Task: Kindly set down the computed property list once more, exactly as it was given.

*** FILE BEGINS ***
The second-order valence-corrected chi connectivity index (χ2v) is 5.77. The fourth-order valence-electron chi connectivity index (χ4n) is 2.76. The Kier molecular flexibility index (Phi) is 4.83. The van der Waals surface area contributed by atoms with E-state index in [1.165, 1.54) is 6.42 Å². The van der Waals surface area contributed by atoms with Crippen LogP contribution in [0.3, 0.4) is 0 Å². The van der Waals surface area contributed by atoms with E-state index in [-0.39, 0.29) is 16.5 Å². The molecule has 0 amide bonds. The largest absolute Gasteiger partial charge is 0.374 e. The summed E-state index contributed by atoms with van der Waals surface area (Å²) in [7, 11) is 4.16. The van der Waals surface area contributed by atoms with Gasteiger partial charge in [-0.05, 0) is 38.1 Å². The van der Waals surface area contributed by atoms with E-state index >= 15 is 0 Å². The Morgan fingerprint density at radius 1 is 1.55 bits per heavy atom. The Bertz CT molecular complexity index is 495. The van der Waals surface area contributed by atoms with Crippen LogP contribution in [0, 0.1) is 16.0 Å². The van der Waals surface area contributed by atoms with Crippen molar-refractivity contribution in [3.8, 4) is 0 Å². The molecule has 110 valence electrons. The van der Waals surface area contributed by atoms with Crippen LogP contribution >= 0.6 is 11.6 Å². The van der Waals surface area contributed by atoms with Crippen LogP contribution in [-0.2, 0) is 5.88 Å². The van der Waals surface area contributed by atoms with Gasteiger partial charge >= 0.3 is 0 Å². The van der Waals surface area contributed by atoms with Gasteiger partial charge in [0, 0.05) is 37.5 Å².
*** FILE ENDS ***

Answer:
The second-order valence-corrected chi connectivity index (χ2v) is 5.77. The fourth-order valence-electron chi connectivity index (χ4n) is 2.76. The Kier molecular flexibility index (Phi) is 4.83. The van der Waals surface area contributed by atoms with E-state index in [1.165, 1.54) is 6.42 Å². The van der Waals surface area contributed by atoms with Crippen LogP contribution in [0.3, 0.4) is 0 Å². The van der Waals surface area contributed by atoms with E-state index in [-0.39, 0.29) is 16.5 Å². The molecule has 0 amide bonds. The largest absolute Gasteiger partial charge is 0.374 e. The summed E-state index contributed by atoms with van der Waals surface area (Å²) in [7, 11) is 4.16. The van der Waals surface area contributed by atoms with Gasteiger partial charge in [-0.05, 0) is 38.1 Å². The van der Waals surface area contributed by atoms with E-state index >= 15 is 0 Å². The Morgan fingerprint density at radius 1 is 1.55 bits per heavy atom. The Bertz CT molecular complexity index is 495. The van der Waals surface area contributed by atoms with Crippen LogP contribution in [0, 0.1) is 16.0 Å². The van der Waals surface area contributed by atoms with Crippen molar-refractivity contribution in [3.8, 4) is 0 Å². The molecule has 110 valence electrons. The van der Waals surface area contributed by atoms with Crippen LogP contribution >= 0.6 is 11.6 Å². The van der Waals surface area contributed by atoms with Crippen LogP contribution in [-0.2, 0) is 5.88 Å². The van der Waals surface area contributed by atoms with Gasteiger partial charge >= 0.3 is 0 Å². The van der Waals surface area contributed by atoms with Gasteiger partial charge in [0, 0.05) is 37.5 Å².